Directions from Kalispell - HWY 2: as you come down the steep hill entering Libby, turn RIGHT on Bowker. Take Bowker about 100 yards to the intersection with State Road 482 (Farm to Market Road). Turn RIGHT on 482 and go 3.5 miles to the range which will be on your left. If you get to the airport you have just passed the range.

Airports: For those who are flying from out of state, the nearest airport is in Kalispell, MT about 100 miles away. The cheapest airport to fly into will probably be Spokane, WA about 180 miles away. 

Amtrak: Serves Libby MT.

Car rentals: Available through Libby Auto Sales at 406-293-7717 or Timberline Ford/Dodge at 406-293-4128 

Local motels:  406-293-7711      406-293-8831    406-293-2092
Evergreen Motel     406-293-4178

Please email  to sign up or request more information. FYI, space is very limited!     

Jay C. Sheffield Match Director

Thursday, February 1, 2018

2018-South Africa with Mark Sullivan: Cape Buffalo & Plains Game

You can now hunt Cape buffalo in South Africa with Mark Sullivan present on your hunt while sharing camp together!

There is contact and general booking information on the image above (click image to enlarge). 

Please follow the link below if you would like to learn more hunt information details and to contact Mark directly. Just scroll to the bottom of his webpage and use his direct contact phone number or fill-out the "Send Me A Message" form:

Wednesday, January 10, 2018

2018-Hunting in Sonora, Mexico-Mark Sullivan: Mule and Coues Whitetail Deer

As we noted in previous articles, Mark is now a part of mule deer and Coues whitetail hunting in Sonora, Mexico!

The image above is a mule deer from this year's season killed last week on hunting property in Sonora. It is an example of what you might expect to find while hunting in Sonora, Mexico with Mark present on your hunt. I will post some additional images below from this season as time allows. 

You can also find more images in our previous articles including trail cam pictures of other deer that were killed in the same area of Sonora during the 2017 season.

If you would like to learn more outfitter and guide information or contact Mark. Just follow the link below:

Additional image from this hunting season:

Wednesday, October 18, 2017

Hunting in Sonora, Mexico-Mark Sullivan: Mule and Coues Whitetail Deer

Mark is now a part of mule deer and Coues whitetail hunting in Sonora, Mexico! These are a couple of recent trail camera images of a Coues whitetail (top image) and a mule deer in Sonora.

Below are just a few examples from last year of what you can expect to find while hunting in Sonora, Mexico:

If you would like to learn more outfitter and guide information or contact Mark. Just follow the link below:

Dangerous Game Shoots in South Africa with Mark Sullivan: November 2017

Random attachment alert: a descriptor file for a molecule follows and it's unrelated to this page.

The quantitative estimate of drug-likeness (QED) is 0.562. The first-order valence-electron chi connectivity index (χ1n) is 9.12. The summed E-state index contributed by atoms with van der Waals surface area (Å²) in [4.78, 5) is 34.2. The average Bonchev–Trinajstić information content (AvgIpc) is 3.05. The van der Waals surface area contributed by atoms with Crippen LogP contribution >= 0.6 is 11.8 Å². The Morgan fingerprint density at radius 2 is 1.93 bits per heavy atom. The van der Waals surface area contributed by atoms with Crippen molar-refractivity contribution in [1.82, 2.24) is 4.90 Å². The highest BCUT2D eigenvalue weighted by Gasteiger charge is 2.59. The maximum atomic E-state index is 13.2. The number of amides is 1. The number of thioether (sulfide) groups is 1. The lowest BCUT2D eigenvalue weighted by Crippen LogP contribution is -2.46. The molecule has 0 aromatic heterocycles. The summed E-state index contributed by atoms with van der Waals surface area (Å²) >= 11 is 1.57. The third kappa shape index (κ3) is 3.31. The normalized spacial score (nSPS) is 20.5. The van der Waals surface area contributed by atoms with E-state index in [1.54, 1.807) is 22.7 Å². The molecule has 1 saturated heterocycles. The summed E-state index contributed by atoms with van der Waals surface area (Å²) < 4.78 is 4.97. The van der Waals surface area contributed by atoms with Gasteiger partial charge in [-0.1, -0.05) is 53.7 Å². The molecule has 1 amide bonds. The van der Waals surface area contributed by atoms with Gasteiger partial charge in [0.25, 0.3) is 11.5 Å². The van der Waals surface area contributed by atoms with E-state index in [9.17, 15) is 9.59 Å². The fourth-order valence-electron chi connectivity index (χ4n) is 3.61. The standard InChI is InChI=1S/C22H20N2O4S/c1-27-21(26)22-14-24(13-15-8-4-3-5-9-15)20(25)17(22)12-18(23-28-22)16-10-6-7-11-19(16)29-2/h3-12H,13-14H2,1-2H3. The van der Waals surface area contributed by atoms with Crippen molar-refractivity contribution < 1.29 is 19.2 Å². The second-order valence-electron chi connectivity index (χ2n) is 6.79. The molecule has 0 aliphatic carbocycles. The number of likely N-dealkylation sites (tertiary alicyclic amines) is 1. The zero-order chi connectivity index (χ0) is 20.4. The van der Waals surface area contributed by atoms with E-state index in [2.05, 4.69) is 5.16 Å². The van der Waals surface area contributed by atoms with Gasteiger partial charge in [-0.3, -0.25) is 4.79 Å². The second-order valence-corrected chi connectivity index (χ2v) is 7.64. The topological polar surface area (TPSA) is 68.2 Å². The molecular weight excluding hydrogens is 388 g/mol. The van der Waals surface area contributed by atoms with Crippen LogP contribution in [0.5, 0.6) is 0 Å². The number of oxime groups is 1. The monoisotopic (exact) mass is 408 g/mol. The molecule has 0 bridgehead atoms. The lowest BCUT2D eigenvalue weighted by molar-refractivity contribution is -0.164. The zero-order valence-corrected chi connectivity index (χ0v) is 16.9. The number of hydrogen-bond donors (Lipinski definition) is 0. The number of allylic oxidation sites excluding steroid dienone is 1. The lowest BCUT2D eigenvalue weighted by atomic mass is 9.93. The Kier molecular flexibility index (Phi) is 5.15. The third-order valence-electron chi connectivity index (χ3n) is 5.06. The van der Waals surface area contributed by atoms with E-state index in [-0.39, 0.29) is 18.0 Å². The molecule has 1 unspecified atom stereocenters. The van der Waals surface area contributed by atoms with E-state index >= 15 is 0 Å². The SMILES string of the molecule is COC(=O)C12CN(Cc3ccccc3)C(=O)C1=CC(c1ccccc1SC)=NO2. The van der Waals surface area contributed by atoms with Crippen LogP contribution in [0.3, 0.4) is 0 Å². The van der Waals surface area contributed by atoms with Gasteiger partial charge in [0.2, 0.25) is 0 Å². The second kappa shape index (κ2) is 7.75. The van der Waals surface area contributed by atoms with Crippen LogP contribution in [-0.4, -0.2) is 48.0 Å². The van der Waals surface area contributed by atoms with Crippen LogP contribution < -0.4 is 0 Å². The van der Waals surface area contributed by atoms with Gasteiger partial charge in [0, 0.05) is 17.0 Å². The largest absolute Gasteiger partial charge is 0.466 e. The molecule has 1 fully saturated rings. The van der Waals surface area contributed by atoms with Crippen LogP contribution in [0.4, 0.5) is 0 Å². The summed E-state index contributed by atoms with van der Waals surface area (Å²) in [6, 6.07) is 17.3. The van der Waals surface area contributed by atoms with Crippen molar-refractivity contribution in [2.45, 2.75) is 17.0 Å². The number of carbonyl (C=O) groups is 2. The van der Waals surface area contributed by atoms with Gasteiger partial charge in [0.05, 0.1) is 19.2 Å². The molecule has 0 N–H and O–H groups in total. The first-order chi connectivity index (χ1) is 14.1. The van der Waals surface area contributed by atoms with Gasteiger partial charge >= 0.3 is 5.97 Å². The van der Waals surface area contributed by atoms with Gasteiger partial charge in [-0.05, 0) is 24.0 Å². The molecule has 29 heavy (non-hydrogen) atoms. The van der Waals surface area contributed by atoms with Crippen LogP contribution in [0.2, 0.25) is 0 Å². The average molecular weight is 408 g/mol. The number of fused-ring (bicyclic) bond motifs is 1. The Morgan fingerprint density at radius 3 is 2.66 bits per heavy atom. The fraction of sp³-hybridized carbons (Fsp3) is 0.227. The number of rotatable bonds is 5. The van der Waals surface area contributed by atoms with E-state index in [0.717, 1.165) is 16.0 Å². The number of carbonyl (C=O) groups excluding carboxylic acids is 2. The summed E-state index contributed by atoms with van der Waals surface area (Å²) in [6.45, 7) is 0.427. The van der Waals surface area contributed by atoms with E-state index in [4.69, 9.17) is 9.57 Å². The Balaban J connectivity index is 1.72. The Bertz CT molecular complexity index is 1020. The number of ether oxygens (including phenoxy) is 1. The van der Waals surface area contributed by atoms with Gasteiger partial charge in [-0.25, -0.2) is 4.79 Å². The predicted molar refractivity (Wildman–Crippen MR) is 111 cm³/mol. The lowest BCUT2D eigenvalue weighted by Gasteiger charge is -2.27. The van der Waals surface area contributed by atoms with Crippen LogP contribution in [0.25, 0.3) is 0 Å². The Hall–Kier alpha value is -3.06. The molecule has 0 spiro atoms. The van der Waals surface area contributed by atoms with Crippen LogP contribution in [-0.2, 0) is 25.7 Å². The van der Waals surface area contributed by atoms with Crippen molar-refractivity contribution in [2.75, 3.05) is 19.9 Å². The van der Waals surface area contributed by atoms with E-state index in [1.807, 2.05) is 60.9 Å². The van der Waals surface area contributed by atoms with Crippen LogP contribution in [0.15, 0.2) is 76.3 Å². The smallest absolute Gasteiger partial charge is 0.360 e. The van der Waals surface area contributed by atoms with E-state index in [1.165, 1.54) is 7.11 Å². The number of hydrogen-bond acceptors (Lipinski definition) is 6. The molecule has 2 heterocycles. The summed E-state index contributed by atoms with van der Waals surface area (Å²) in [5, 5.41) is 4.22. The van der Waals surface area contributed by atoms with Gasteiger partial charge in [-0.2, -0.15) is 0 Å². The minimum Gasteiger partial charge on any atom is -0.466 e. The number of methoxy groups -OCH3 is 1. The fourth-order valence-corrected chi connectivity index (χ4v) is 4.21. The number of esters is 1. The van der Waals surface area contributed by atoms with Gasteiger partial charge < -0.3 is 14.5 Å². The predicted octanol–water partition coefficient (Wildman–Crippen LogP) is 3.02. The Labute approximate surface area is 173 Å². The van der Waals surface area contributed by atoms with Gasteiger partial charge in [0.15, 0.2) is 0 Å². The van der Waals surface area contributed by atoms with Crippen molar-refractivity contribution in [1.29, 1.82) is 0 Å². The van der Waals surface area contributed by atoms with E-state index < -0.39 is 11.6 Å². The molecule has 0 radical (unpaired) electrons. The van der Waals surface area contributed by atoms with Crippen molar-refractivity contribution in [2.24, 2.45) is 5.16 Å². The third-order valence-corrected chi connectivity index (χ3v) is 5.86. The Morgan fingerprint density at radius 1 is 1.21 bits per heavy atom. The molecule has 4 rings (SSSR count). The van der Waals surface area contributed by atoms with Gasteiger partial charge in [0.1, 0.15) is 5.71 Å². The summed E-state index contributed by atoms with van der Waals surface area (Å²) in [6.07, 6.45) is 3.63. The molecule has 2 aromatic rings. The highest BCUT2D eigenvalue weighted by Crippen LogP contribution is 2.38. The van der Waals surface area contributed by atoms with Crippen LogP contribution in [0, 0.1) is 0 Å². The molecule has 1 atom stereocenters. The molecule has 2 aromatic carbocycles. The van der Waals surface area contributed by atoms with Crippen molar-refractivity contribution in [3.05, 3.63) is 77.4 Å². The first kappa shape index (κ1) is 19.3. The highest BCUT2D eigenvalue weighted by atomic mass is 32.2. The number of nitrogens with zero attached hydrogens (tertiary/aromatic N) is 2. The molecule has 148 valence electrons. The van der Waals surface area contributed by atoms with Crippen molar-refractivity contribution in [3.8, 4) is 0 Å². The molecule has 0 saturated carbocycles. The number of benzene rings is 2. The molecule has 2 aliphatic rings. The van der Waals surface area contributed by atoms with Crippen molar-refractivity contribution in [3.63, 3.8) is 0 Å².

For anyone that is currently in or traveling to South Africa and might be interested, there will be dangerous game shoots conducted at two locations in November 2017! These are big bore rifle events and everyone is welcome.

These will be the last DGS shoots of the year and Mark Sullivan will be there headlining the events. Availability is limited. Contact information is shown below if you would like more information:

Western Cape: Sat, 11 November
Ancois van Deventer: 021 975 7017

Gauteng: Sat, 18 November
Riska Scholtz: 0861 14 35 45

Saturday, July 29, 2017

Vintage .275 Rigby Restored & Refurbished: By John Rigby & Co. London

A little over two years ago I was fortunate enough to acquire a .275 Rigby bolt-action rifle from Ray Atkinson through a private party purchase. Ray and I both believed the rifle was very likely an original Rigby with a possible Mauser manufacture date during the Golden Age circa 1898-1899. 

The rifle had a very low Mauser serial number of 531, German BU Oberndorf proofs, London view mark, and British nitro proofs. There was not a visible Rigby serial number on the rifle although the action and barrel were engraved properly and period appropriate with Rigby information and branding to suggest it was an original Rigby. 

Information contained in Mauser: Original Oberndorf Sporting Rifles by Speed, Schmid, and Herrmann document Rigby built rifles with Mauser Serial number 515 and 573 on intermediate actions in .275 caliber made/sold by Rigby in January 1900. In the same reference book, the Mauser Serial Number Chart shows production dates for Mauser BU proofed rifles with serial numbers on both sides of this rifle’s serial number (531) made between 1898-1899. Great supporting information from both the Rigby and Mauser side of the equation.

The bore of the rifle was in very good condition with no obvious signs of pitting or corrosion. There was some possible light frosting near the chamber side of the bore. Ray explained to me that the rifle was exactly as he purchased it some years ago in the Sudan from an Englishman who had now passed on. What happened to the original stock is anyone’s guess. It may have been broken beyond repair and languished waiting for a donor stock or the funds to purchase a replacement that never was to be.